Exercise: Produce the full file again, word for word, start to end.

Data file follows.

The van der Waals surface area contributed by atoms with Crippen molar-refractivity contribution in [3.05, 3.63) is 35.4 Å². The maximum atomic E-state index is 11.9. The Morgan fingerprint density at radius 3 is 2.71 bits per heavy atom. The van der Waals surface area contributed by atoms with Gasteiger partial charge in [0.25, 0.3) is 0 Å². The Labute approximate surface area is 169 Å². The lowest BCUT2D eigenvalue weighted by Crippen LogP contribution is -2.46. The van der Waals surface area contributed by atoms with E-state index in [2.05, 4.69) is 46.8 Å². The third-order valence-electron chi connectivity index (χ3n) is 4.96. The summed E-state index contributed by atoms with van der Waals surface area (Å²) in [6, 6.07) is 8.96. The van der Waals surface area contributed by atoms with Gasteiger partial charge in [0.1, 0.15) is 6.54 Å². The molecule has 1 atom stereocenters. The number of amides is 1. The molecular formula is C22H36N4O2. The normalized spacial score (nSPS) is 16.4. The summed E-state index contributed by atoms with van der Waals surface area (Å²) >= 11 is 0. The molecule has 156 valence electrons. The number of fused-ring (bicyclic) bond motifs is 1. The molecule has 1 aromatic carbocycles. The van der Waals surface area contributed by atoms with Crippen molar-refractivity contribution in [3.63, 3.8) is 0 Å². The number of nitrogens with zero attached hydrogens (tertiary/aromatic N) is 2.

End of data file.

The van der Waals surface area contributed by atoms with Crippen molar-refractivity contribution in [3.05, 3.63) is 35.4 Å². The maximum atomic E-state index is 11.9. The Morgan fingerprint density at radius 3 is 2.71 bits per heavy atom. The van der Waals surface area contributed by atoms with Gasteiger partial charge in [0.25, 0.3) is 0 Å². The Labute approximate surface area is 169 Å². The lowest BCUT2D eigenvalue weighted by Crippen LogP contribution is -2.46. The van der Waals surface area contributed by atoms with E-state index in [2.05, 4.69) is 46.8 Å². The third-order valence-electron chi connectivity index (χ3n) is 4.96. The summed E-state index contributed by atoms with van der Waals surface area (Å²) in [6, 6.07) is 8.96. The van der Waals surface area contributed by atoms with Gasteiger partial charge in [0.1, 0.15) is 6.54 Å². The molecule has 1 atom stereocenters. The number of amides is 1. The molecular formula is C22H36N4O2. The normalized spacial score (nSPS) is 16.4. The summed E-state index contributed by atoms with van der Waals surface area (Å²) >= 11 is 0. The molecule has 156 valence electrons. The number of fused-ring (bicyclic) bond motifs is 1. The molecule has 1 aromatic carbocycles. The van der Waals surface area contributed by atoms with Crippen molar-refractivity contribution in [3.63, 3.8) is 0 Å². The number of nitrogens with zero attached hydrogens (tertiary/aromatic N) is 2.